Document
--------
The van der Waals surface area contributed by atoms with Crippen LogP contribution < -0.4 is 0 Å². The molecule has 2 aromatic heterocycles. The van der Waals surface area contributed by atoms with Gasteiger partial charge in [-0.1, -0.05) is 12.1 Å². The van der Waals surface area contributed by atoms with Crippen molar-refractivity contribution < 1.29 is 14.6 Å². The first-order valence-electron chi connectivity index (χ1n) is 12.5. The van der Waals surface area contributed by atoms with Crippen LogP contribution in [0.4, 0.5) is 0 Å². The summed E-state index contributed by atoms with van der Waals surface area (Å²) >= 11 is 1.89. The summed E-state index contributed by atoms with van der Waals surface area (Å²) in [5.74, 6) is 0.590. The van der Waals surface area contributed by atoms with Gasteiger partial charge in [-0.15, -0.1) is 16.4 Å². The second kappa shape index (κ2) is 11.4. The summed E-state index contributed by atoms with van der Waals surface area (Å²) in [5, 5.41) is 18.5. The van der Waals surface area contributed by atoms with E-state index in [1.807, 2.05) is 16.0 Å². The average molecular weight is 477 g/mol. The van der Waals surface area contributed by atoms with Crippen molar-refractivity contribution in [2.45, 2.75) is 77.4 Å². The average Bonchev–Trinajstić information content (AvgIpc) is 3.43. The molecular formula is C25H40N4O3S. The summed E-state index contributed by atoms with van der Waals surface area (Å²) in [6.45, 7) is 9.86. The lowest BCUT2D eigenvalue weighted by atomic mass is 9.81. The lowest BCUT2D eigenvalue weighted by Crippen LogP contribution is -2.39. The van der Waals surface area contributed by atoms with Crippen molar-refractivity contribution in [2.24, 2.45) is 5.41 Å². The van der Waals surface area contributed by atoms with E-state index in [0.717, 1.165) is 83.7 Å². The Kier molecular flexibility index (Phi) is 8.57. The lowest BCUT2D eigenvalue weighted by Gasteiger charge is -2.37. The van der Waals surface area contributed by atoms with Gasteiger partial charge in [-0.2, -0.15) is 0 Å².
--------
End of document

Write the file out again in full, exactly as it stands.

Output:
The van der Waals surface area contributed by atoms with Crippen LogP contribution < -0.4 is 0 Å². The molecule has 2 aromatic heterocycles. The van der Waals surface area contributed by atoms with Gasteiger partial charge in [-0.1, -0.05) is 12.1 Å². The van der Waals surface area contributed by atoms with Crippen molar-refractivity contribution < 1.29 is 14.6 Å². The first-order valence-electron chi connectivity index (χ1n) is 12.5. The van der Waals surface area contributed by atoms with Crippen LogP contribution in [0.4, 0.5) is 0 Å². The summed E-state index contributed by atoms with van der Waals surface area (Å²) >= 11 is 1.89. The summed E-state index contributed by atoms with van der Waals surface area (Å²) in [5.74, 6) is 0.590. The van der Waals surface area contributed by atoms with Gasteiger partial charge in [-0.15, -0.1) is 16.4 Å². The second kappa shape index (κ2) is 11.4. The summed E-state index contributed by atoms with van der Waals surface area (Å²) in [5, 5.41) is 18.5. The van der Waals surface area contributed by atoms with E-state index in [1.807, 2.05) is 16.0 Å². The average molecular weight is 477 g/mol. The van der Waals surface area contributed by atoms with Crippen molar-refractivity contribution in [2.45, 2.75) is 77.4 Å². The average Bonchev–Trinajstić information content (AvgIpc) is 3.43. The molecular formula is C25H40N4O3S. The summed E-state index contributed by atoms with van der Waals surface area (Å²) in [6.45, 7) is 9.86. The lowest BCUT2D eigenvalue weighted by atomic mass is 9.81. The lowest BCUT2D eigenvalue weighted by Crippen LogP contribution is -2.39. The van der Waals surface area contributed by atoms with Crippen molar-refractivity contribution in [2.24, 2.45) is 5.41 Å². The van der Waals surface area contributed by atoms with E-state index in [0.717, 1.165) is 83.7 Å². The Kier molecular flexibility index (Phi) is 8.57. The lowest BCUT2D eigenvalue weighted by Gasteiger charge is -2.37. The van der Waals surface area contributed by atoms with Gasteiger partial charge in [-0.2, -0.15) is 0 Å².